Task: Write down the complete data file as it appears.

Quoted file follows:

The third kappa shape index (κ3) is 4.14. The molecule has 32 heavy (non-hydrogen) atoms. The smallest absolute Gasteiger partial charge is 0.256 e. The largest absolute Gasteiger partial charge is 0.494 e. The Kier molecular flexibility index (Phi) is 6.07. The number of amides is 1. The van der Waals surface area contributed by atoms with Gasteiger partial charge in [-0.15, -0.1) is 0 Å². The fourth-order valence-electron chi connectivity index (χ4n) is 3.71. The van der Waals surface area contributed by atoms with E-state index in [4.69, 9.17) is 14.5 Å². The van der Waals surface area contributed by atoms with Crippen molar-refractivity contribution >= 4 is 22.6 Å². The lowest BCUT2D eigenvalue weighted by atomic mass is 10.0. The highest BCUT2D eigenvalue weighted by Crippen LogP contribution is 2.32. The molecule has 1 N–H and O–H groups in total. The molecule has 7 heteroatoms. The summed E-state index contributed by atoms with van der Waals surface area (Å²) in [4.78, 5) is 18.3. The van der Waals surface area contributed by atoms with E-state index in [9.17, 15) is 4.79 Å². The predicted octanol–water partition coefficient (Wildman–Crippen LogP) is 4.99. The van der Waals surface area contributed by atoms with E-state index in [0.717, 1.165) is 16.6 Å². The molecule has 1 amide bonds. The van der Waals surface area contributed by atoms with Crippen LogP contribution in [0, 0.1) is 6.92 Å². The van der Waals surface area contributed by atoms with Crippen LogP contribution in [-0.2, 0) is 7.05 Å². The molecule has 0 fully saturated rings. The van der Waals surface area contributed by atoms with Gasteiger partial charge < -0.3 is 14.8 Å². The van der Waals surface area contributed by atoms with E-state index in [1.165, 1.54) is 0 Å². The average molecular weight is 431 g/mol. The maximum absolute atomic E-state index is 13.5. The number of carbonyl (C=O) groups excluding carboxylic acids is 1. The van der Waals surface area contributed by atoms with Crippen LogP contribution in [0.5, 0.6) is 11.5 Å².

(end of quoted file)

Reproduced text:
The third kappa shape index (κ3) is 4.14. The molecule has 32 heavy (non-hydrogen) atoms. The smallest absolute Gasteiger partial charge is 0.256 e. The largest absolute Gasteiger partial charge is 0.494 e. The Kier molecular flexibility index (Phi) is 6.07. The number of amides is 1. The van der Waals surface area contributed by atoms with Gasteiger partial charge in [-0.15, -0.1) is 0 Å². The fourth-order valence-electron chi connectivity index (χ4n) is 3.71. The van der Waals surface area contributed by atoms with E-state index in [4.69, 9.17) is 14.5 Å². The van der Waals surface area contributed by atoms with Crippen molar-refractivity contribution >= 4 is 22.6 Å². The lowest BCUT2D eigenvalue weighted by atomic mass is 10.0. The highest BCUT2D eigenvalue weighted by Crippen LogP contribution is 2.32. The molecule has 1 N–H and O–H groups in total. The molecule has 7 heteroatoms. The summed E-state index contributed by atoms with van der Waals surface area (Å²) in [4.78, 5) is 18.3. The van der Waals surface area contributed by atoms with E-state index in [9.17, 15) is 4.79 Å². The predicted octanol–water partition coefficient (Wildman–Crippen LogP) is 4.99. The van der Waals surface area contributed by atoms with E-state index in [0.717, 1.165) is 16.6 Å². The molecule has 1 amide bonds. The van der Waals surface area contributed by atoms with Crippen LogP contribution in [0, 0.1) is 6.92 Å². The van der Waals surface area contributed by atoms with Crippen LogP contribution in [-0.2, 0) is 7.05 Å². The molecule has 0 fully saturated rings. The van der Waals surface area contributed by atoms with Gasteiger partial charge < -0.3 is 14.8 Å². The van der Waals surface area contributed by atoms with E-state index in [1.165, 1.54) is 0 Å². The average molecular weight is 431 g/mol. The maximum absolute atomic E-state index is 13.5. The number of carbonyl (C=O) groups excluding carboxylic acids is 1. The van der Waals surface area contributed by atoms with Crippen LogP contribution in [0.5, 0.6) is 11.5 Å².